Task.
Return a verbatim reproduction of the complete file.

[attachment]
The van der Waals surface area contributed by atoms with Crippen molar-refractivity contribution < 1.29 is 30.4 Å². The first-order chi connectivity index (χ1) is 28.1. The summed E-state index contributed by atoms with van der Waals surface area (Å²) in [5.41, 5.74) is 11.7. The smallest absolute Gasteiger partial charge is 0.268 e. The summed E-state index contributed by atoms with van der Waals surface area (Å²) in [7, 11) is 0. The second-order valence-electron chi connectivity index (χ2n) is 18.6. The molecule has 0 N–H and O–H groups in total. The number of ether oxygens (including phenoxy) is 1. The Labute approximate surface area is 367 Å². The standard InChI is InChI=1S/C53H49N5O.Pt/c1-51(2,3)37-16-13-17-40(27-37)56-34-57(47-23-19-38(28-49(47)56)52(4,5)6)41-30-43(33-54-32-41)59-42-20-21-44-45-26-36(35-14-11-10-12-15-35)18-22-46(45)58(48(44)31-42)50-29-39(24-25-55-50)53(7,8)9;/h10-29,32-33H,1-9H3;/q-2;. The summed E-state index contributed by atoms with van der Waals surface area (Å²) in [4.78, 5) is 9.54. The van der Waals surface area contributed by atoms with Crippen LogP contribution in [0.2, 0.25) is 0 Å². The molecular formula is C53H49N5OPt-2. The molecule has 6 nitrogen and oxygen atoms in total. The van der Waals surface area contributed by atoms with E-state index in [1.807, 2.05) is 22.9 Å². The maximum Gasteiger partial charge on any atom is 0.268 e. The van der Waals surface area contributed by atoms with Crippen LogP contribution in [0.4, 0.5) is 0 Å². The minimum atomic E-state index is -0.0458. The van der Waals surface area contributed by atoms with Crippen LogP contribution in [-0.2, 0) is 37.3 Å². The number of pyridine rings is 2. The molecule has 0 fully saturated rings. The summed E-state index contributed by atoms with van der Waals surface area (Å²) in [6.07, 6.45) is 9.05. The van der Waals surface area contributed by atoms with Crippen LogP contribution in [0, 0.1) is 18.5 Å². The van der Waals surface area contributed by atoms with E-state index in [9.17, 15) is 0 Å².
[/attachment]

The van der Waals surface area contributed by atoms with Crippen molar-refractivity contribution < 1.29 is 30.4 Å². The first-order chi connectivity index (χ1) is 28.1. The summed E-state index contributed by atoms with van der Waals surface area (Å²) in [5.41, 5.74) is 11.7. The smallest absolute Gasteiger partial charge is 0.268 e. The summed E-state index contributed by atoms with van der Waals surface area (Å²) in [7, 11) is 0. The second-order valence-electron chi connectivity index (χ2n) is 18.6. The molecule has 0 N–H and O–H groups in total. The number of ether oxygens (including phenoxy) is 1. The Labute approximate surface area is 367 Å². The standard InChI is InChI=1S/C53H49N5O.Pt/c1-51(2,3)37-16-13-17-40(27-37)56-34-57(47-23-19-38(28-49(47)56)52(4,5)6)41-30-43(33-54-32-41)59-42-20-21-44-45-26-36(35-14-11-10-12-15-35)18-22-46(45)58(48(44)31-42)50-29-39(24-25-55-50)53(7,8)9;/h10-29,32-33H,1-9H3;/q-2;. The summed E-state index contributed by atoms with van der Waals surface area (Å²) in [4.78, 5) is 9.54. The van der Waals surface area contributed by atoms with Crippen LogP contribution in [0.2, 0.25) is 0 Å². The molecular formula is C53H49N5OPt-2. The molecule has 6 nitrogen and oxygen atoms in total. The van der Waals surface area contributed by atoms with E-state index in [1.807, 2.05) is 22.9 Å². The maximum Gasteiger partial charge on any atom is 0.268 e. The van der Waals surface area contributed by atoms with Crippen LogP contribution in [0.4, 0.5) is 0 Å². The minimum atomic E-state index is -0.0458. The van der Waals surface area contributed by atoms with Crippen LogP contribution in [-0.2, 0) is 37.3 Å². The number of pyridine rings is 2. The molecule has 0 fully saturated rings. The summed E-state index contributed by atoms with van der Waals surface area (Å²) in [6.07, 6.45) is 9.05. The van der Waals surface area contributed by atoms with Crippen LogP contribution in [0, 0.1) is 18.5 Å². The van der Waals surface area contributed by atoms with E-state index in [9.17, 15) is 0 Å².